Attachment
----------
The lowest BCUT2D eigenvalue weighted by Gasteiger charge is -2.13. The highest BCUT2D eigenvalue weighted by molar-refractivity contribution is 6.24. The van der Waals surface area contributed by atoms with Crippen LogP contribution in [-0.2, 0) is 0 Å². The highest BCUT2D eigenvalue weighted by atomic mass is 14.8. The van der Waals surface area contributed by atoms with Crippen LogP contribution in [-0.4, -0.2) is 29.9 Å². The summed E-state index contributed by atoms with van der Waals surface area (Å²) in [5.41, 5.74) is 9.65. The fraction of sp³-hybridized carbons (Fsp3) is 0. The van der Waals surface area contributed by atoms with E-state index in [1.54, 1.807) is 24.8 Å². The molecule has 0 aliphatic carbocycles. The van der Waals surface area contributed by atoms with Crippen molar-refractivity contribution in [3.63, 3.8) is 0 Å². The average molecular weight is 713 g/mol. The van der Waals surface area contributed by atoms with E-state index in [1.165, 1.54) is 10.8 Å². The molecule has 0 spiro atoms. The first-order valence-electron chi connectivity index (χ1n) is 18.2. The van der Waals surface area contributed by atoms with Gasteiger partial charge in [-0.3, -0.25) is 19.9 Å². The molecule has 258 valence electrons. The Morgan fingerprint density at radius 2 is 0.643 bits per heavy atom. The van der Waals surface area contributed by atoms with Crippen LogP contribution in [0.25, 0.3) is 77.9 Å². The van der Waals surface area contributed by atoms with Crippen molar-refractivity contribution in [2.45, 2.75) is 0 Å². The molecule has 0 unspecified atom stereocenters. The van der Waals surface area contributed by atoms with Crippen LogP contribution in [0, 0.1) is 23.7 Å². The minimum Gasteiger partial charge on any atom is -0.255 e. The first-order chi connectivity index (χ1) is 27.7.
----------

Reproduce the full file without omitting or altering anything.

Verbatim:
The lowest BCUT2D eigenvalue weighted by Gasteiger charge is -2.13. The highest BCUT2D eigenvalue weighted by molar-refractivity contribution is 6.24. The van der Waals surface area contributed by atoms with Crippen LogP contribution in [-0.2, 0) is 0 Å². The highest BCUT2D eigenvalue weighted by atomic mass is 14.8. The van der Waals surface area contributed by atoms with Crippen LogP contribution in [-0.4, -0.2) is 29.9 Å². The summed E-state index contributed by atoms with van der Waals surface area (Å²) in [5.41, 5.74) is 9.65. The fraction of sp³-hybridized carbons (Fsp3) is 0. The van der Waals surface area contributed by atoms with E-state index in [1.54, 1.807) is 24.8 Å². The molecule has 0 aliphatic carbocycles. The van der Waals surface area contributed by atoms with Crippen molar-refractivity contribution in [3.63, 3.8) is 0 Å². The average molecular weight is 713 g/mol. The van der Waals surface area contributed by atoms with E-state index in [1.165, 1.54) is 10.8 Å². The molecule has 0 spiro atoms. The first-order valence-electron chi connectivity index (χ1n) is 18.2. The van der Waals surface area contributed by atoms with Gasteiger partial charge in [-0.3, -0.25) is 19.9 Å². The molecule has 258 valence electrons. The Morgan fingerprint density at radius 2 is 0.643 bits per heavy atom. The van der Waals surface area contributed by atoms with Crippen LogP contribution in [0.25, 0.3) is 77.9 Å². The van der Waals surface area contributed by atoms with Crippen molar-refractivity contribution in [2.45, 2.75) is 0 Å². The molecule has 0 unspecified atom stereocenters. The van der Waals surface area contributed by atoms with Crippen LogP contribution in [0, 0.1) is 23.7 Å². The minimum Gasteiger partial charge on any atom is -0.255 e. The first-order chi connectivity index (χ1) is 27.7.